Equally, the fact that homoerotism is morally inappropriate does not mean that the State should make it her business to criminalize it. Neither is the case that since homosexuality has been legalized in other countries, thus it is morally appropriate or normal. The freedom of morality must be safeguarded. Morality seeks to make the good available to all. It is the duty of the State to make it possible for individuals to freely pursue this good. Many factors, as stated above make it difficult for us to pursue the good in this country. It is in fact, these factors which make morally inappropriate acts such as homosexuality handy. Hence, the State should make it her business to seek measures and laws that would reduce poverty, ensure better healthcare system, standard education system etc.

More importantly, when we condemn homoerotism, we do not ‘only’ condemn this action in itself alone, we also seek by this means to protect the dignity of the marriage. Marriage properly understood in this context is not one man and several wives, or one woman several husbands, or one man one wife and several concubines but one man and one woman. It is a well known fact that marriage is no longer taken seriously in the society. Young couples get engaged and let go of each other at will. The atmosphere is rife with fornication, adultery and other forms of extra marital affairs. These are the very acts recklessly pursued under the guise of freedom, like homoerotism, which destroy our moral health. But freedom properly understood is not freedom to do ‘what one likes’ but the freedom ‘to pursue the good’. The fundamental principle of Natural law says ‘seek the good and avoid evil’. This knowledge is known to all and knowable by all. It is a universal principle which needs particular application. This implicit knowledge is made explicit, amongst other things, in the propagation of species. And it is only within marriage, rightly understood, that the propagation of species is morally appropriate. Above all, for the proper application of this principle, one needs prudence, that is right reasoning applied to action.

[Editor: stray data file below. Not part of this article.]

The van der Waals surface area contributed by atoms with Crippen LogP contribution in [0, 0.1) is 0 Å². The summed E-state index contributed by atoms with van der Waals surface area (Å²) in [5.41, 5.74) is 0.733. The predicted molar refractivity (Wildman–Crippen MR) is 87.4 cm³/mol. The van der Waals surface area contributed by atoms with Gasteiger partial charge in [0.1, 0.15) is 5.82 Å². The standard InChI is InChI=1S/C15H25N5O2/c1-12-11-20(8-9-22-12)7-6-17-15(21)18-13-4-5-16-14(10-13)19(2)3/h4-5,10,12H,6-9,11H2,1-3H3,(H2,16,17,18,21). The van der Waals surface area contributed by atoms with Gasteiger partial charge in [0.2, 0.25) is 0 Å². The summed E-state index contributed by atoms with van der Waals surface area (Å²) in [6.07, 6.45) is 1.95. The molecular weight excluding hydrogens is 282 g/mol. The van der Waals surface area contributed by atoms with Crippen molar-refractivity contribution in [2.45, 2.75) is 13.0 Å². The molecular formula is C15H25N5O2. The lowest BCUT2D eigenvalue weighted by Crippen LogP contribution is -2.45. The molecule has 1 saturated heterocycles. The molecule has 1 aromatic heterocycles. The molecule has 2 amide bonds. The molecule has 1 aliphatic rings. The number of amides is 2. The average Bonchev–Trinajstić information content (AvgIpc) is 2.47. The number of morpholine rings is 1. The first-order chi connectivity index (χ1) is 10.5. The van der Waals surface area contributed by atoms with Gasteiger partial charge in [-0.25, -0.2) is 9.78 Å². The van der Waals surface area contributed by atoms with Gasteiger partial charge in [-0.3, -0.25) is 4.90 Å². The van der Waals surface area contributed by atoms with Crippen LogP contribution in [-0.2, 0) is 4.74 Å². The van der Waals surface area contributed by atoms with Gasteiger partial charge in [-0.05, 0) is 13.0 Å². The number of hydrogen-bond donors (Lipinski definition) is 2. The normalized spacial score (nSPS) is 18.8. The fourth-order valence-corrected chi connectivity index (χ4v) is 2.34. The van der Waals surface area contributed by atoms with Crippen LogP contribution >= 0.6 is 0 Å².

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One Response to “Morality and Legality: Lessons for Awoyokun”

  1. Dapo says:

    Those who live in glass houses do not throw stones. We need a clean legislature where caps wont serve as purses for taking bribes.